Lou has been with us for almost two years. At 3 1/2, she is a beautiful chocolate Labrador retriever on the smallish side of medium, about fifty pounds. Her coat is soft, deep bronze.
The pedigree we were emailed was enticing. Lots of champions; an Irish bloodline. The posed photo was what one would expect and didn’t raise any flags. Our previous Lab, Maggie, had been gone for more than three years and we needed a pup in our home again.
What we found was a hyperactive, 36-pound, underweight girl with an aging fat mountain of a man and a wife at best indifferent to the dog. I could see Buck hesitate. We’re not young people anymore and this would be our last dog, with a commitment of more than a decade.
The little dog obeyed the man’s commands and huddled on a mat in the kitchen while we sat in the living room furnished by Lazy Boy. The man wanted to make small talk about what a great deal we were getting with this fine trained hunting dog. I could see Buck making up his mind and growing less friendly by the minute. The man had told us on the phone to bring cash, but Buck wanted to hear him say it face to face, so he took out a personal check and started to uncap his pen.
“I said it would be cash.”
“You’re going to make me give you three thousand dollars in cash?”
I could feel the friction between the two men. It was clear that Buck felt only a particular sort of son of a bitch would slur his own honor by demanding cash in a business deal over a high-bred Labrador retriever. It just isn’t done.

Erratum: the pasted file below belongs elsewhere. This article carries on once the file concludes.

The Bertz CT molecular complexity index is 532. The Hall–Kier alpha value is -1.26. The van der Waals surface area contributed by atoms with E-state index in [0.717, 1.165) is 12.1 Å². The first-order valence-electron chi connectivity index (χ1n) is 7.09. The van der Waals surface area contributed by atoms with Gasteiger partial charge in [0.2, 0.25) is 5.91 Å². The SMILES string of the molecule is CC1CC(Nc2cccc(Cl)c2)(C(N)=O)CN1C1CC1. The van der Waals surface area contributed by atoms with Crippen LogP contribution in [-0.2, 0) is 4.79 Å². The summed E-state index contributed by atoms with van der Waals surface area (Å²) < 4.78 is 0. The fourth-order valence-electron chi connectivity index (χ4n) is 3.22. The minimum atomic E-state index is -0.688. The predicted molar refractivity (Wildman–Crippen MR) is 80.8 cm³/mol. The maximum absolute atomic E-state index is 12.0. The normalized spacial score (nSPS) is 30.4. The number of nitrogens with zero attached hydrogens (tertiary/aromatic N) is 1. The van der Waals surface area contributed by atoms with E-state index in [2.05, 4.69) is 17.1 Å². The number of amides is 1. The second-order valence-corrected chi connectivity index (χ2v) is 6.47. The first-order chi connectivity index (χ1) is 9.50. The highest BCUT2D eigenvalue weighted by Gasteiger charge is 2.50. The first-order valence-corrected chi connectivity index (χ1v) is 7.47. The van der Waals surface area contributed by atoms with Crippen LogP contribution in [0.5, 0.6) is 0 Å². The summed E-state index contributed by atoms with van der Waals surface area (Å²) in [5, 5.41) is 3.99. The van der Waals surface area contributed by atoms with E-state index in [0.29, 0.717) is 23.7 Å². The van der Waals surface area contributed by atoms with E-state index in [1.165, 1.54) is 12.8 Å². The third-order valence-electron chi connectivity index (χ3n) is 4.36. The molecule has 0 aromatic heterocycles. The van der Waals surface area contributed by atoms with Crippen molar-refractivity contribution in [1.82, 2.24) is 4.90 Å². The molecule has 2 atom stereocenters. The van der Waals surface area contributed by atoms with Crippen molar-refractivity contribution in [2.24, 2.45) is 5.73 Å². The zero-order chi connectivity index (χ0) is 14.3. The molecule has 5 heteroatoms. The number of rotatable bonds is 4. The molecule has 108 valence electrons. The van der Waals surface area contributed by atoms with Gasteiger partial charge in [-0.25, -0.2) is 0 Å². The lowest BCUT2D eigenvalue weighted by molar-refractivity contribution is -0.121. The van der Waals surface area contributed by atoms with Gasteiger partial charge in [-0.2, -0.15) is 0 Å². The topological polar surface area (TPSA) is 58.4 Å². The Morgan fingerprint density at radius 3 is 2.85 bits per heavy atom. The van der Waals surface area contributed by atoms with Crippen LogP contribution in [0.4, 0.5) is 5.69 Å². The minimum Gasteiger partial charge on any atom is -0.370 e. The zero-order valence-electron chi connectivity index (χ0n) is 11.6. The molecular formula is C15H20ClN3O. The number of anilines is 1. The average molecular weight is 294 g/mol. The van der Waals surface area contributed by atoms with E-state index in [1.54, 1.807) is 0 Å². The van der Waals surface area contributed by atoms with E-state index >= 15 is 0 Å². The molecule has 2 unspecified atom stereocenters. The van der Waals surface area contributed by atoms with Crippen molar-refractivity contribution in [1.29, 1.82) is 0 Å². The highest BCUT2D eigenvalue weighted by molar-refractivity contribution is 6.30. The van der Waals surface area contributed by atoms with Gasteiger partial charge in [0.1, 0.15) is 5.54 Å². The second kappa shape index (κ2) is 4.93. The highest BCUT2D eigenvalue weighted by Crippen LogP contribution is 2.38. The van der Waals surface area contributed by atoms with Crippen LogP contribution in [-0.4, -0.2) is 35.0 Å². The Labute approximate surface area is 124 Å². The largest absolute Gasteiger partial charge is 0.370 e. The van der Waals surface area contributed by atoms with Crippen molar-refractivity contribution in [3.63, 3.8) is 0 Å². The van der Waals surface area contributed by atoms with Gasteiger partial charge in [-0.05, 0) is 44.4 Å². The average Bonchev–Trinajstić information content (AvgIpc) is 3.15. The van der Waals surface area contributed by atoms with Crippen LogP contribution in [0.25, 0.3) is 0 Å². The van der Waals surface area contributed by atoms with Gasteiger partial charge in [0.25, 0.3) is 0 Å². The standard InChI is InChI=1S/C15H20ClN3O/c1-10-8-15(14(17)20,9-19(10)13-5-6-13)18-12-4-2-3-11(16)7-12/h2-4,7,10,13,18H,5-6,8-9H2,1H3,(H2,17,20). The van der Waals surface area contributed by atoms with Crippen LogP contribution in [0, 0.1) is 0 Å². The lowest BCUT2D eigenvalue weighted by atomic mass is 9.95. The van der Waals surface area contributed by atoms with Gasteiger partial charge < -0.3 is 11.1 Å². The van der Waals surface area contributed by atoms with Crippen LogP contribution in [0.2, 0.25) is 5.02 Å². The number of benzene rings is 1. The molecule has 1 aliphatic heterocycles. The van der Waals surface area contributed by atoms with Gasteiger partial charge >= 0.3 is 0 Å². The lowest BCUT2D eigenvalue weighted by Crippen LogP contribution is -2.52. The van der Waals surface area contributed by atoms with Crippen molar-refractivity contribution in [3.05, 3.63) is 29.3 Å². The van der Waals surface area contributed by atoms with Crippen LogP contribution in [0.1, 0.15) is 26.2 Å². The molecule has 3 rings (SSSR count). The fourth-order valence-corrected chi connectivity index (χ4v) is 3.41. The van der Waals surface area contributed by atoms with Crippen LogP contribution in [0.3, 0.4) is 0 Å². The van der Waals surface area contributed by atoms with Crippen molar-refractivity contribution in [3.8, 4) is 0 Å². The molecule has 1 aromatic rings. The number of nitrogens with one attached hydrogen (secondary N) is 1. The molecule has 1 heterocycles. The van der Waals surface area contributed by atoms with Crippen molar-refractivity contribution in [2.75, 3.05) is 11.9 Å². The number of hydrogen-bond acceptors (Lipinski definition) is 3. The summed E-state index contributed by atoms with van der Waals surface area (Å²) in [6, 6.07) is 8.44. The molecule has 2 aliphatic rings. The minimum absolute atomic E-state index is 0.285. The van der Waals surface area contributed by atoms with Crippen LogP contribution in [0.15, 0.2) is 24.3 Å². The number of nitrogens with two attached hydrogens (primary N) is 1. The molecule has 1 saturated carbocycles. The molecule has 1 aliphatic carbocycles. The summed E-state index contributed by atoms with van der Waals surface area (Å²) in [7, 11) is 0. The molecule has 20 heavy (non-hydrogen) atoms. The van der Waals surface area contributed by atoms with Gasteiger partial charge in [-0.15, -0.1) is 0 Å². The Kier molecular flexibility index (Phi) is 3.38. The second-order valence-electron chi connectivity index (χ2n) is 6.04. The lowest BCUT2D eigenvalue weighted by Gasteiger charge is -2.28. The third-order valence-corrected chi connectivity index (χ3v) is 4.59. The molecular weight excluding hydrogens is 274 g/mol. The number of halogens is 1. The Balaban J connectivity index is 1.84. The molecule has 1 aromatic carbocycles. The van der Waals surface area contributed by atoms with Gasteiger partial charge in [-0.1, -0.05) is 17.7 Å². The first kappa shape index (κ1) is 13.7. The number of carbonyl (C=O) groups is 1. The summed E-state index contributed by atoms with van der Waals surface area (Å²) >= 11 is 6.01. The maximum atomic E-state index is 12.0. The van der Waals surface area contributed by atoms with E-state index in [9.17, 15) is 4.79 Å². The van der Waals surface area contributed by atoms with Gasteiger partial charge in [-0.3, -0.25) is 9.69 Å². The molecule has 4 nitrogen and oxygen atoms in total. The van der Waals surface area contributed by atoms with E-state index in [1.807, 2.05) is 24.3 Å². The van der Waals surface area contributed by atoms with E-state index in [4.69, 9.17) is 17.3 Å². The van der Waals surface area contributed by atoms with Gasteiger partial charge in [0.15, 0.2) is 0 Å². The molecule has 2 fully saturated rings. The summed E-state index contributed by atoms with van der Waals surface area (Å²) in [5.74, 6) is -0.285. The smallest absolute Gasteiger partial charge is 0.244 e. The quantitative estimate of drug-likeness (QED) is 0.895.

I could hear the big man breathing and imagine sweat popping. He had the look of a man accustomed to bulling his way through with bulk, bluster and the flat of his hand.
“Yes. I told you that on the phone.”
Buck looked at him hard, then folded the check and stuck it back in his shirt pocket and pulled his billfold from his pants pocket in what seemed like slow motion. He took out the money, and counted it onto a table top.
“Bring me her papers,” Buck said.
The man tried to get all hail fellow well met with Buck, then, but it didn’t cut any ice. When he saw it wasn’t working, he turned on his heel, went to a back room for Lou’s pedigree and vet records and returned with them.
After examining a deep cut on the pup’s neck, Buck grew dangerously still. He looked at me, searching, pupil’s wide.
“Let’s take our girl and go home,” I said.
“Yes,” he agreed. “Our business is done here.”
Lou bore the scars of a difficult puppyhood: